Innovating its way

Goutam Sen, CEO, National Gas Company explains how the company turned an adversity into an opportunity to emerge as a formidable player in the region and beyond, in an interview with Mayank Singh.

National Gas Company (NGC) started off as a company supplying domestic gas but it has diversified into other lines of business. Can you take us through this process of evolution?

We have tried to reduce our dependence on the Omani domestic market, as this market is controlled by a pricing mechanism which has been in place for the last 20 years. In addition there is a quota system, which means that you cannot exceed a certain number of tonnes per month. So we were constrained in growing locally. To get over such challenges we moved away from domestic cylinders and diversified geographically at the same time. Secondly, we moved into other areas of business. Seven years ago 95 per cent of our turnover was contributed by Oman’s domestic cylinder market, but today it has come down to below 20 per cent. We actually make losses in the local cylinder market, as the prices are controlled while all other costs have gone up, but we still use Oman as our hub. The government gives us gas at a subsidised price, but we are also expected to sell it at a subsidised price, leaving no margin for us.

How have you gone about facing this challenge and reducing your dependence on the local cylinder market?

Firstly, we developed a strategy to move into the industrial business by developing industrial applications for ceramics, glass, construction etc. We pioneered certain engineering systems, like piped gas networks, which use a centralised tank and distribute gas through pipelines instead of putting cylinders in every house. NGC was the first one to do it on a large scale, in Sohar for Saud Bahwan’s Palm Sohar project. We also developed an application for SNG (synthetic natural gas) in 2007 by creating synthetic gas from LPG. We found that this kind of an application had a lot of scope outside Oman and this encouraged us to start marketing it in the Gulf region.

In 2008 we started our UAE operations. We have a plant in Madha, which is an Omani enclave within the UAE near Fujairah and we use it to market LPG within UAE. Overall, we have a full-fledged bulk LPG business in the UAE apart from our project business there. We have taken all the applications that we developed in Oman to the UAE. We are on the verge of commissioning our new terminal in Umm Al Quwain, and this will give us further penetration into the market. We have taken the same technology into Qatar and Saudi Arabia. NGC has commissioned some of the biggest synthetic natural gas systems in the region for big clients. For example AcelorMittal was facing difficulties in getting natural gas so NGC put in place a system that converts LPG into natural gas capable of running their entire plant. NGC’s office in Saudi Arabia is under registration and should be operational in the next two to three months.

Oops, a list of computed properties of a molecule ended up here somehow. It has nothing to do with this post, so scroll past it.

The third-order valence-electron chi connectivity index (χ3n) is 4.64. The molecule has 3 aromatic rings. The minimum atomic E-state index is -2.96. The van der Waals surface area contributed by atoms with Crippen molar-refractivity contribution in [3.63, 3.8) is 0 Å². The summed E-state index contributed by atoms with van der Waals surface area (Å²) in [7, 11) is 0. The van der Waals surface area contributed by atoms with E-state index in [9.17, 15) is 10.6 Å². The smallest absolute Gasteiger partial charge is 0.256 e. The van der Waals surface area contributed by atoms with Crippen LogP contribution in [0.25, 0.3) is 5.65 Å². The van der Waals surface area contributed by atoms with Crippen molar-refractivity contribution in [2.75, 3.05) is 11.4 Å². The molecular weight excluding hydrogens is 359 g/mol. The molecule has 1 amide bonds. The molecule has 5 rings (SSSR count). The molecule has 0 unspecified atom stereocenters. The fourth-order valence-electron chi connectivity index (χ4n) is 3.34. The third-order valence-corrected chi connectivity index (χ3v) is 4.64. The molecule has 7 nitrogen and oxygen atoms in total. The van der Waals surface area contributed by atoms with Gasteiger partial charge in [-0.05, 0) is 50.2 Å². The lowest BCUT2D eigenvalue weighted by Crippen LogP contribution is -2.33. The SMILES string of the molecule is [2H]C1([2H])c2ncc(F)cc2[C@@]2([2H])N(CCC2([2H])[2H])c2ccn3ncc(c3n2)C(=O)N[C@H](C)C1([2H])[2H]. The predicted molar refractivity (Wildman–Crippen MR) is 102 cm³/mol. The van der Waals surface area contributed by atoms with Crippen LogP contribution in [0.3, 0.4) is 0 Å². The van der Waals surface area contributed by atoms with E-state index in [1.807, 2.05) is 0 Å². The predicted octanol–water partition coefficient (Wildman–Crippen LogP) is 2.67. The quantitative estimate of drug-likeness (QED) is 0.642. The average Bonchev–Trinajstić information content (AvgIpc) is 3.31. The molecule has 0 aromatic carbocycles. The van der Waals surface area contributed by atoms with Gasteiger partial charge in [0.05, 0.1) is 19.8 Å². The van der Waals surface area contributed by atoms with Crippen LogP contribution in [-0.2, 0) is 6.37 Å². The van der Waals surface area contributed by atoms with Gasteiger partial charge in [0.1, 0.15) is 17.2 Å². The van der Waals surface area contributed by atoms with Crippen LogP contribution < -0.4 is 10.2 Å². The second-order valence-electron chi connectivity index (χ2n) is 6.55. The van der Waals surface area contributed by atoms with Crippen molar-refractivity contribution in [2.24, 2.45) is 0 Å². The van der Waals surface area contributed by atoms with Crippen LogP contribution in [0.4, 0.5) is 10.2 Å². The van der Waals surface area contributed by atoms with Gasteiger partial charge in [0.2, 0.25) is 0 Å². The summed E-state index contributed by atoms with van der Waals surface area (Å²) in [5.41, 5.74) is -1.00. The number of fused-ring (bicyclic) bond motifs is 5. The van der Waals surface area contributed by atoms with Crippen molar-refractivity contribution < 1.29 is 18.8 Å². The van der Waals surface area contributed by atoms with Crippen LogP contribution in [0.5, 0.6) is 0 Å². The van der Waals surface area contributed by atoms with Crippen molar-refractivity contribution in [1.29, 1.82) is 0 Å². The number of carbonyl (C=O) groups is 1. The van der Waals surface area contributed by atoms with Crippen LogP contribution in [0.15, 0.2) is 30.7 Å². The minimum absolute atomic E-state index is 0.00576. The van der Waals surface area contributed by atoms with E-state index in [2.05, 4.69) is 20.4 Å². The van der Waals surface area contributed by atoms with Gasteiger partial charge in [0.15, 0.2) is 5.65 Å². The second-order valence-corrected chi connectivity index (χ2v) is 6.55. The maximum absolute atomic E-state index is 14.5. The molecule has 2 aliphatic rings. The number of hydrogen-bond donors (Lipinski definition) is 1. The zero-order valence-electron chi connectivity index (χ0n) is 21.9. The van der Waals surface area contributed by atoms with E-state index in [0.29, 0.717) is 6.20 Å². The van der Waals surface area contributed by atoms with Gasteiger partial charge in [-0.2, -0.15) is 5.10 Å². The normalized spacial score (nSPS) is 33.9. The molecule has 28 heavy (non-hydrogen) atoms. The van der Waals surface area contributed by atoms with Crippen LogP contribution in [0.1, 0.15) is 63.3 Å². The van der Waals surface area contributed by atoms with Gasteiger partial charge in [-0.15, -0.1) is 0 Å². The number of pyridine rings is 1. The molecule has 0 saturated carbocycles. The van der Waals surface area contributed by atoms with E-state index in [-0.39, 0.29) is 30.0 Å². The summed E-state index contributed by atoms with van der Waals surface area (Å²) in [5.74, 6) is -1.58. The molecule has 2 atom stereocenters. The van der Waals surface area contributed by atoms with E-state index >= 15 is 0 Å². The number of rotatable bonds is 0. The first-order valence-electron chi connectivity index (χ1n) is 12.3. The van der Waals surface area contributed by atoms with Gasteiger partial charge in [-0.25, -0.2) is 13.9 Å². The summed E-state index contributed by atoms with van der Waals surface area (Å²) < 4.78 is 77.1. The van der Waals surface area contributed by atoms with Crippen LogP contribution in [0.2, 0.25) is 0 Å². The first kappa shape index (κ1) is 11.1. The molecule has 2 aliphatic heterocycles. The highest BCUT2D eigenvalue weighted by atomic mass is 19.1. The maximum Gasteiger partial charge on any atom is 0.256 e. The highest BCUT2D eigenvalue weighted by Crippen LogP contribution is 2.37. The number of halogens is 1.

How will your newly commissioned terminal in Umm Al Quwain enhance your operational efficiencies?

We are presently located in Madha which is the Northern most tip of the UAE, while our markets are in Abu Dhabi, Dubai, Sharjah and Ajman. Umm Al Quwain is the most cost effective Emirate for us to service these markets. So instead of our tankers going from Fujairah to Dubai or Abu Dhabi, they can go from Umm Al Quwain so we will be able to utilise our trucks more effectively and this will help in cutting down logistical costs. We have also developed some special products. For example, we have a product called Aerosol Propellant. This is an LPG-based product which is conditioned so that it can be used in making perfumes, air fresheners, insecticides and all such sprays. NGC is the largest manufacturer of Aerosol Propellant in Oman and the UAE and we have a manufacturing facility in Rusayl and in Madha.

What kind of a product portfolio does NGC offer its customers?